Mar. 23rd, 2009

penmage: (wicked stepsisters [ever after])

Fall of Light by Nina Kiriki Hoffman

Opal LaZelle is a makeup artist, specializing in monsters and the grotesque. She’s excellent at what she does—partially because she applies more than makeup to her creations. Because Opal comes from a magical family, where every member has magical gifts and abilities—and Opal can change someone’s face with a touch and a thought.

On the set of the horror movie Forest of the Night, Opal is in charge of Corvus Weather, the Dark God of the movie. But it soon becomes apparent that Corvus is sinking too deeply into the role, and Opal realizes that something is possessing him. There is an ancient power in this town, a power that wants to rise again and is using Corvus—and the movie—as its vehicle. And while Opal may be the only person on the set who realizes the enormity of the danger, she may not be strong enough to stop it.

A Fistful of Sky is my favorite Nina Kiriki Hoffman book, and one of my favorite books in general, so I had high hopes for Fall of Light. Unfortunately, I really didn’t like it very much at all. I think it was missing a lot of what I loved about the LaZelles in Fistful—the introspect of the way their family magic works, and the interplay of the family and magical people and magic being common and accepted. It DID have the other trademark of Nina Hoffman’s work that I love so much—the way normal, nonmagical people accept magical events pretty easily.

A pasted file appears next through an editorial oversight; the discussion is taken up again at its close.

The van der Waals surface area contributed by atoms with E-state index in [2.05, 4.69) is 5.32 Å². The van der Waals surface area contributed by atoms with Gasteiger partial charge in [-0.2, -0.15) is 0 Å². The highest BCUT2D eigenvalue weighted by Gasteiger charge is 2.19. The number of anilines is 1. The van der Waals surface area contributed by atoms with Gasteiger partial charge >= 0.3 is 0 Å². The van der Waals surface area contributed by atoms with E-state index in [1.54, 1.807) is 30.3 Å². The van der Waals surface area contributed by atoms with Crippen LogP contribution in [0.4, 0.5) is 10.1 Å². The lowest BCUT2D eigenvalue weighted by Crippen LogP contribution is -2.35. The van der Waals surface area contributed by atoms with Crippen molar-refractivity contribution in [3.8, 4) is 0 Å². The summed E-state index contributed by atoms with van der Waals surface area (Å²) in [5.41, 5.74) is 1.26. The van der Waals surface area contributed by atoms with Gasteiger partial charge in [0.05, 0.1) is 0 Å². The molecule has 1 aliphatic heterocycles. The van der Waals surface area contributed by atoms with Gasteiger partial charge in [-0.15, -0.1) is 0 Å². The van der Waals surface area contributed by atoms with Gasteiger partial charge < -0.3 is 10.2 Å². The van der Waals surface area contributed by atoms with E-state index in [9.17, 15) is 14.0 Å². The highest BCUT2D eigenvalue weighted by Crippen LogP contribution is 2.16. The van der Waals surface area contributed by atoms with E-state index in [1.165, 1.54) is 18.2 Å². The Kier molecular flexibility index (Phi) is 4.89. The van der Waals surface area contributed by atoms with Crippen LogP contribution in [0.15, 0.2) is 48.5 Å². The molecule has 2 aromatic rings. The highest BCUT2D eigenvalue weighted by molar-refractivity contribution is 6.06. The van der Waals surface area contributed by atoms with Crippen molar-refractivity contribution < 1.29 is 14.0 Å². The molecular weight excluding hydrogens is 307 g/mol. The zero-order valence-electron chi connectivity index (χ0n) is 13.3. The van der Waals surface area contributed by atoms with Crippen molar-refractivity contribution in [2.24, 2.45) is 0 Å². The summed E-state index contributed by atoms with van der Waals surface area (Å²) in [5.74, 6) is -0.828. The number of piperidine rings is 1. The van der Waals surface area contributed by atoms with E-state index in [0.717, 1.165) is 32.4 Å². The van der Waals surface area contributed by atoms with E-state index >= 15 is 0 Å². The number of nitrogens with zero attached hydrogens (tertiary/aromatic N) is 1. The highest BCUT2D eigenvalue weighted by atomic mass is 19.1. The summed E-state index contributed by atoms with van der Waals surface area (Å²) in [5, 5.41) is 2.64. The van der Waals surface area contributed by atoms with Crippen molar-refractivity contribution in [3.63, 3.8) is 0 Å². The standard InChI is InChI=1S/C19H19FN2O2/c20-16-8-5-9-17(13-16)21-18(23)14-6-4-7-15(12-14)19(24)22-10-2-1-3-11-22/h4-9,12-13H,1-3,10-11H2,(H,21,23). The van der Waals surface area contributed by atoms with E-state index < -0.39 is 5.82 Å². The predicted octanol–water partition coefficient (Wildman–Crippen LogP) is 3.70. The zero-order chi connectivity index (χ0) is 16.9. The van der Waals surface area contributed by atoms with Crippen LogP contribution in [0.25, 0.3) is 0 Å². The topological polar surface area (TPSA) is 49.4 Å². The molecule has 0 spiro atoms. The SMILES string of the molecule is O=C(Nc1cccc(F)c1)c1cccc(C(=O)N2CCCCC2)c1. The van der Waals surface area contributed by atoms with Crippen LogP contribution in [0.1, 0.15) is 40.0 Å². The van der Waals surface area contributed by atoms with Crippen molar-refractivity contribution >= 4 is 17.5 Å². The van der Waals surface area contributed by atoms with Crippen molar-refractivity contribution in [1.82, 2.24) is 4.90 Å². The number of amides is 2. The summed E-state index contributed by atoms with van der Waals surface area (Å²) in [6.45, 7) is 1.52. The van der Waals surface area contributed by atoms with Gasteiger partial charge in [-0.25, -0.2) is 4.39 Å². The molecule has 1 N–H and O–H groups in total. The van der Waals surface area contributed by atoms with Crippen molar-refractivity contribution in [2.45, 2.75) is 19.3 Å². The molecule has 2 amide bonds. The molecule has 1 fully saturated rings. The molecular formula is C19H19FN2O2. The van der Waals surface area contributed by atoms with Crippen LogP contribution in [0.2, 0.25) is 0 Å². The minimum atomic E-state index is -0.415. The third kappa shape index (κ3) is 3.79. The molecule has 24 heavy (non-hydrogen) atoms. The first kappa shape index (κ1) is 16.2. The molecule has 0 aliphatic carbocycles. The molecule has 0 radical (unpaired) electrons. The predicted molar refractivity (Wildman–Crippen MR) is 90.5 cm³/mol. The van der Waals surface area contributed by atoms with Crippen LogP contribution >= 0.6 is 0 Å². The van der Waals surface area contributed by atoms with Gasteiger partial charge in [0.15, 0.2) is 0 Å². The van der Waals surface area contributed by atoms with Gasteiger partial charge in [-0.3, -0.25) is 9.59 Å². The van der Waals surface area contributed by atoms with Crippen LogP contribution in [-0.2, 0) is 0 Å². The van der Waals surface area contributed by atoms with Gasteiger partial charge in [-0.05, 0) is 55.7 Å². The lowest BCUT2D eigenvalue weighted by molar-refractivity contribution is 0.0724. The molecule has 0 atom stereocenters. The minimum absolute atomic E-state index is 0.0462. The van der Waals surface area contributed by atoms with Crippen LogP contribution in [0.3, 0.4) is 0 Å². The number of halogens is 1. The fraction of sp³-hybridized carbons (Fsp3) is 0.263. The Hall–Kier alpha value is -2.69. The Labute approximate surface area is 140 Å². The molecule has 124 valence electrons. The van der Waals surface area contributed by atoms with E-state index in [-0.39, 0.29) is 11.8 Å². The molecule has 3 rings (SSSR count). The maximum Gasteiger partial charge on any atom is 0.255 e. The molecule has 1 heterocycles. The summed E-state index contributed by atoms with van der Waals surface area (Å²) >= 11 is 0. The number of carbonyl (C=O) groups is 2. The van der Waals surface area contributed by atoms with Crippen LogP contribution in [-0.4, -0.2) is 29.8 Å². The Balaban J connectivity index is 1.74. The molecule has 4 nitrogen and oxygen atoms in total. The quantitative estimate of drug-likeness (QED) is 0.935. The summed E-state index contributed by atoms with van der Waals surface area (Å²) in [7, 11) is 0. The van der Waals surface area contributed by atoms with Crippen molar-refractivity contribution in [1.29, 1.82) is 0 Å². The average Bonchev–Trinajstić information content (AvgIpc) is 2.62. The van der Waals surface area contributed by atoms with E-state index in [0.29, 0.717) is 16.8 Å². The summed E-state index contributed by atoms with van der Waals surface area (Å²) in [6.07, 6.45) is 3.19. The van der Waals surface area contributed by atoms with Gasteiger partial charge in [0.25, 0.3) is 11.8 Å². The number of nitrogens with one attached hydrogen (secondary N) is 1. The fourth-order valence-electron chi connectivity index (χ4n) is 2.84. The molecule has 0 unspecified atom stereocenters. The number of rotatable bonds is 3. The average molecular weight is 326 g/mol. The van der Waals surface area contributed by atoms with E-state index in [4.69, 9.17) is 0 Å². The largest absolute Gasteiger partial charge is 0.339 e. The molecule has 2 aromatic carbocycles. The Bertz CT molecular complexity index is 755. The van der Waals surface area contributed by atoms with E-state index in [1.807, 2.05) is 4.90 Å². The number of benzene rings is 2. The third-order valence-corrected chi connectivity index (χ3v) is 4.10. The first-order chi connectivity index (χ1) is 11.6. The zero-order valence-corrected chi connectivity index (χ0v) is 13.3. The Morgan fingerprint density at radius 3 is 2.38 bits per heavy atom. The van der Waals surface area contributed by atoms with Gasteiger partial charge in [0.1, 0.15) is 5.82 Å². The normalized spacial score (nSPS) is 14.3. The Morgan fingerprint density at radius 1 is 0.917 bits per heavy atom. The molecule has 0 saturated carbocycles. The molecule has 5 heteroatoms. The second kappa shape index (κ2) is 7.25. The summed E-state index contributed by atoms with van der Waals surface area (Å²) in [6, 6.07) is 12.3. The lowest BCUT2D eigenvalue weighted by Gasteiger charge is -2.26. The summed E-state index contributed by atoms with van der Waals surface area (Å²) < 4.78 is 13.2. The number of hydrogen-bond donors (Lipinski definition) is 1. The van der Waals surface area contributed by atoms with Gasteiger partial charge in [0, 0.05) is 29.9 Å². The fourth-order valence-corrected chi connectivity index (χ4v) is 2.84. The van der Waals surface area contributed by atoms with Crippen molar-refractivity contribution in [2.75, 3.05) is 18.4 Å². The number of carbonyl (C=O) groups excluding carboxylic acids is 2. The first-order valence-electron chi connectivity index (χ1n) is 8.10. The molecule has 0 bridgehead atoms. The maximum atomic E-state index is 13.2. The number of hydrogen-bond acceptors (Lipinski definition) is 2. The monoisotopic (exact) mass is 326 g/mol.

I know it’s not fair to expect it to be the same book as Fistful, especially because Hoffman, maybe more than any other writer, never writes the same book twice. But I felt like it was missing some of the elements that made me love Fistful so much.

Cut for spoilers... )

I don’t need every question answered in my fiction—sometimes you just don’t get to know the answer, and I like that. Not every loose end is tied up—that feels honest and real, even when it’s frustrating. It’s just when NONE of the loose ends are tied up that I’m left feeling out of sorts.

I will definitely keep eagerly devouring Nina Hoffman’s new books as quickly as she can write them, but I think she really missed the mark with this one. Hopefully there will be more books with the LaZelle family to make up for it. Dare I hope for a book featuring Flint?


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